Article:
Cardiovascular Exercise Principles
Aerobic Training ZoneThe third zone, the Aerobic Zone, requires that you train at 70-80% of your max HR. This is the preferred zone if you are training for an endurance event. In this zone, your functional capacity will greatly improve and you can expect to increase the number and size of blood vessels, increase vital capacity and respiratory rate and achieve increases in pulmonary ventilation, as well as increases in arterial venous oxygen.
Moreover, stroke volume (amount of blood pumped per heart beat) will increase, and your resting heart rate will decrease. What does all this mean? It means that your cardiovascular and respiratory system will improve and you will increase the size and strength of your heart. In this zone, 50% of calories burned are from carbohydrates, 50% are from fat and less than 1% is from protein. And, because there is an increase in intensity, there is also an increase in the total number of calories burned.
Anaerobic Training ZoneThe next training zone is called the Threshold or Anaerobic zone, which is 80-90% of your max HR. Benefits include an improved VO2 maximum (the highest amount of oxygen one can consume during exercise) and thus an improved cardiorespiratory system, and a higher lactate tolerance ability which means your endurance will improve and you'll be able to fight fatigue better.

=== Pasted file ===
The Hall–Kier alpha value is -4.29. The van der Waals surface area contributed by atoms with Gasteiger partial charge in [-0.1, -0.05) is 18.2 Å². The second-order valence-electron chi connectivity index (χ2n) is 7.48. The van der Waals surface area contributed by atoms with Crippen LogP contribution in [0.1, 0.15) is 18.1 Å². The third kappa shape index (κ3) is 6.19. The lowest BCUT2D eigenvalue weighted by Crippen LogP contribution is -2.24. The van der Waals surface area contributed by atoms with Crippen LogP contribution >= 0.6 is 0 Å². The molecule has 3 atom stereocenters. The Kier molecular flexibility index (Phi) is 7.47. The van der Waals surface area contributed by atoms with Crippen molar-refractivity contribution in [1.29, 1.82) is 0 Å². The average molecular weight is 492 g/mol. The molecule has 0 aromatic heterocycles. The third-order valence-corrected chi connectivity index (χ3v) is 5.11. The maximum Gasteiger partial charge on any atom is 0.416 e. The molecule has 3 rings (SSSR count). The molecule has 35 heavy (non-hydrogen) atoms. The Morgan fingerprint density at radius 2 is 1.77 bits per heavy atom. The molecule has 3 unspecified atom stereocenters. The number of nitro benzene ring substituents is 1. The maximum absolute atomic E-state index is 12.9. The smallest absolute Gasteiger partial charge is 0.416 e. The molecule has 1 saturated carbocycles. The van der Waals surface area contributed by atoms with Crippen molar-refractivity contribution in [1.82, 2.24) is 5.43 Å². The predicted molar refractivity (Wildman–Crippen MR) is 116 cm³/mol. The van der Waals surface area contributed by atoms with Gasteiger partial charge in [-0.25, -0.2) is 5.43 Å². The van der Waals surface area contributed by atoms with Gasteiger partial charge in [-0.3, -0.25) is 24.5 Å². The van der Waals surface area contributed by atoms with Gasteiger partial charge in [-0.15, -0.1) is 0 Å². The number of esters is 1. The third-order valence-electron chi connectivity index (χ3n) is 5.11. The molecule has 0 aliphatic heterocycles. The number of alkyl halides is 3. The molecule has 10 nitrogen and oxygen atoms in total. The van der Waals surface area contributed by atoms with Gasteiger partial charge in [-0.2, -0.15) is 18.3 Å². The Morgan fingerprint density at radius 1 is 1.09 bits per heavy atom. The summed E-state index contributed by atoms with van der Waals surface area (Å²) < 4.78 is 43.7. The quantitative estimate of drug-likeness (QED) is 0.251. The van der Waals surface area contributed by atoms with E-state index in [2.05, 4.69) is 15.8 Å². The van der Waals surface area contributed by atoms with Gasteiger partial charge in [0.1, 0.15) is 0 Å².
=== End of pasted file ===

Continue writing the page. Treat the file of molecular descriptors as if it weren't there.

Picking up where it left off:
Since the intensity is high, more calories will be burned than within the other three zones. Although more calories are burned in this zone, 85% of the calories burned are from carbohydrates, 15% from fat and less than 1% are from protein.
Red-line Training ZoneThe last training zone is called the Red-line Zone, which is 90-100% of your max HR. Remember, training at 100% is your maximum heart rate (maximum HR), your heart rate will not get any higher. This zone burns the highest total number of calories and the lowest percentage of fat calories.
Ninety percent of the calories burned here are carbohydrates, only 10% are fats and again less than one percent is protein. This zone is so intense that very few people can actually stay in this zone for the minimum 20 minutes, or even five minutes. You should only train in this zone if you are in very good shape and have been cleared by a physician to do so. Usually, people use this zone for interval training. For example, one might do three minutes in the Aerobic Zone and then one minute in this Redline Zone and then back to the Aerobic Zone (this is called interval training and will be discussed further in a future article).
I hope you have found the information in this article helpful. You now have the knowledge to achieve the results you desire and the benefits your body deserves.
Your greatest challenge, however, is not learning new cardiovascular exercises or the proper technique; it's not learning the heart rate zone to train at for your goals and interests or how to monitor the intensity. Nor is it deciding when to try new cardiovascular exercises. The greatest challenge facing you at this moment is deciding whether you are willing to take action and make time for yourself and make cardiovascular exercise a priority.
When you begin achieving great results, the excitement and fun you experience will make the change well worth the effort. Action creates motivation! Good luck: I hope you enjoy all the wonderful benefits of an effective cardiovascular exercise program.